Iran tensions: U.S. orders non-essential embassy staff to leave Iraq
U.S. Secretary of State Mike Pompeo (R) in Baghdad, May 7. Photo: Mandel Ngan/AFP/Getty Images
The U.S. State Department ordered "non-emergency government employees" to leave Iraq as soon as possible, the U.S. Embassy in Baghdad said in a statement Wednesday.
Details: The move comes after Iran's supreme leader, Ayatollah Ali Khamenei, said it would not be difficult for Tehran to "enrich uranium to weapons-grade levels," AP reports, citing state media. He did say "no one is seeking war," AP said. Iran officially began rolling back key commitments of its 2015 nuclear deal Wednesday, per the Iranian Students News Agency.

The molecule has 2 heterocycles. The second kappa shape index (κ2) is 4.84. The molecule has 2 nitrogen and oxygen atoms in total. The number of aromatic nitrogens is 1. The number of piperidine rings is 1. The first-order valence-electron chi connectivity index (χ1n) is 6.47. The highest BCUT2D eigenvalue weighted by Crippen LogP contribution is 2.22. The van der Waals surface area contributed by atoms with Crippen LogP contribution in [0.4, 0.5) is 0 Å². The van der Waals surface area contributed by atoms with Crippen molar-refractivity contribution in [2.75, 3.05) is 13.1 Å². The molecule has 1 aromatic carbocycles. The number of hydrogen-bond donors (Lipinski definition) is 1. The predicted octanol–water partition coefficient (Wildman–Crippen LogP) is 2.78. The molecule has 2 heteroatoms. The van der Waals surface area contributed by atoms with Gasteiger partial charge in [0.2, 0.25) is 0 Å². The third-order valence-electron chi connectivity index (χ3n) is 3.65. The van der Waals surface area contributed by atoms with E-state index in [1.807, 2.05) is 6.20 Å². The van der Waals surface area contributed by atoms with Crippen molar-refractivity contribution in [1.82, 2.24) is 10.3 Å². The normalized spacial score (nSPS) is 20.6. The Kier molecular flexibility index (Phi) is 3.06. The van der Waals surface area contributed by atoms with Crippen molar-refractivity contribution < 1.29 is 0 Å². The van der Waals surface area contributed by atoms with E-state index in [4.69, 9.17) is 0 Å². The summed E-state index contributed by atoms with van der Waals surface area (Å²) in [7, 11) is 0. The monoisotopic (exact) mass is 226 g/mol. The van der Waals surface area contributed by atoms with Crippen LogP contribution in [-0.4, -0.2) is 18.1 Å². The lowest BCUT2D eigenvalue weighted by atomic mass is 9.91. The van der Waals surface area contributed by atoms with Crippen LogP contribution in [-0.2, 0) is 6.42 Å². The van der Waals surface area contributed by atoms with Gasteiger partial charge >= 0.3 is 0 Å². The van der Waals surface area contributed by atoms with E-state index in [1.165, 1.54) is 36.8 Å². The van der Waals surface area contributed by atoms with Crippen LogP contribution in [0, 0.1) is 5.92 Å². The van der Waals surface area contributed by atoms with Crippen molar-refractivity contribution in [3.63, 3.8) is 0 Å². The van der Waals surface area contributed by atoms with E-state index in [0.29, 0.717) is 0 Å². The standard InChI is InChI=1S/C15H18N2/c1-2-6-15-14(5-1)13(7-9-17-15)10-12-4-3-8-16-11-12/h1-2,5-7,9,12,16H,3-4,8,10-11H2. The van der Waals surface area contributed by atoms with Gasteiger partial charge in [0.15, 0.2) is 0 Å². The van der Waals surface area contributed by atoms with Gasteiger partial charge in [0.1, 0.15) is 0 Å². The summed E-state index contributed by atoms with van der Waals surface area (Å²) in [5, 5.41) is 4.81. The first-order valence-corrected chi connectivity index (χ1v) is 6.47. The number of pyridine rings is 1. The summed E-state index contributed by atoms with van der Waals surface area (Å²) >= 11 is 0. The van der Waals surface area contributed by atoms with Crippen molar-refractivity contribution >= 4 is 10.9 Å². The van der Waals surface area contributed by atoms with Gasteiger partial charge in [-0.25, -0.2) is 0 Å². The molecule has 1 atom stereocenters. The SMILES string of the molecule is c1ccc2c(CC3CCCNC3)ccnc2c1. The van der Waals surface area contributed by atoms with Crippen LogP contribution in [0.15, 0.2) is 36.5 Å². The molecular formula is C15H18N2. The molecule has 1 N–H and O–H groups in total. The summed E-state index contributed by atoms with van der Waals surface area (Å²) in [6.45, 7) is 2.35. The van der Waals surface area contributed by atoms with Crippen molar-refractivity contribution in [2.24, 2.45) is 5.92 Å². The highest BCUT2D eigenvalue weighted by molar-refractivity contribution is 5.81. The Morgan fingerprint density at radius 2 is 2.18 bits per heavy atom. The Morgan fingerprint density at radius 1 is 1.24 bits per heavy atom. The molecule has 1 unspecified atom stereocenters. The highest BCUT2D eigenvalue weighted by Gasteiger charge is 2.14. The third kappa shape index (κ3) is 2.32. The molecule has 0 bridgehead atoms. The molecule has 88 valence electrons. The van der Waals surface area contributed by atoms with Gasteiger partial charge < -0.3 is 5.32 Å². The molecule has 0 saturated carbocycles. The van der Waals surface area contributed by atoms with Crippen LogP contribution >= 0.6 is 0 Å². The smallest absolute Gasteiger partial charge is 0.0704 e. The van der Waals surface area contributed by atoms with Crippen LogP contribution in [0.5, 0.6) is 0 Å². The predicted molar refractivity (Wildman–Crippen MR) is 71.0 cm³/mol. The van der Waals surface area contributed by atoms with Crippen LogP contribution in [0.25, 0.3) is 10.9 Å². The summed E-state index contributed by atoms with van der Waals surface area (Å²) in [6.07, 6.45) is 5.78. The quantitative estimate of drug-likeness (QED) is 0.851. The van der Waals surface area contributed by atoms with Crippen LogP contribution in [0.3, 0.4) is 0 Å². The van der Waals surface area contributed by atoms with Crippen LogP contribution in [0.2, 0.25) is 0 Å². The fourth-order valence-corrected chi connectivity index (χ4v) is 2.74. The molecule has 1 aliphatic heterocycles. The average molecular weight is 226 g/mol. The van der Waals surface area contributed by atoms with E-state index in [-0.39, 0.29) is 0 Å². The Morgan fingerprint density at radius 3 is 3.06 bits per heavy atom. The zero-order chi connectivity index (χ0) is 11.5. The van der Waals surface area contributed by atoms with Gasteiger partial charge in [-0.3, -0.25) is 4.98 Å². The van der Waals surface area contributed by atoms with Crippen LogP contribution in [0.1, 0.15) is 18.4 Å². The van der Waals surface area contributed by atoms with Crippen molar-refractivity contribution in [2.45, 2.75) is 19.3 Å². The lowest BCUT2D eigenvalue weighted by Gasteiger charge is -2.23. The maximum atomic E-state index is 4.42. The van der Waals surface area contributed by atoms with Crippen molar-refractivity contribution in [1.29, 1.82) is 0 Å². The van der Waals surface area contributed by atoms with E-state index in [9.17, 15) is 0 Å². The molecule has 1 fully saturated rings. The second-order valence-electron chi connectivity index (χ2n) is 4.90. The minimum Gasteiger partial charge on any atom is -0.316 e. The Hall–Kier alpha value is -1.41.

Context: U.S. Secretary of State Mike Pompeo made an unscheduled trip to Baghdad last week to discuss with Iraqi leaders "specific threats" about Iranian activity. The heightened tensions prompted the embassy to issue a security alert Sunday advising Americans to avoid travel to Iraq.
The big picture: The U.S. sent warships to the Gulf to send a message to Iran that attacks on U.S. interests or allies would be met with force. Israel had warned the U.S. of an alleged Iranian plot to attack American interests in the Gulf. President Trump announced fresh sanctions against Tehran last week that target its metal industries.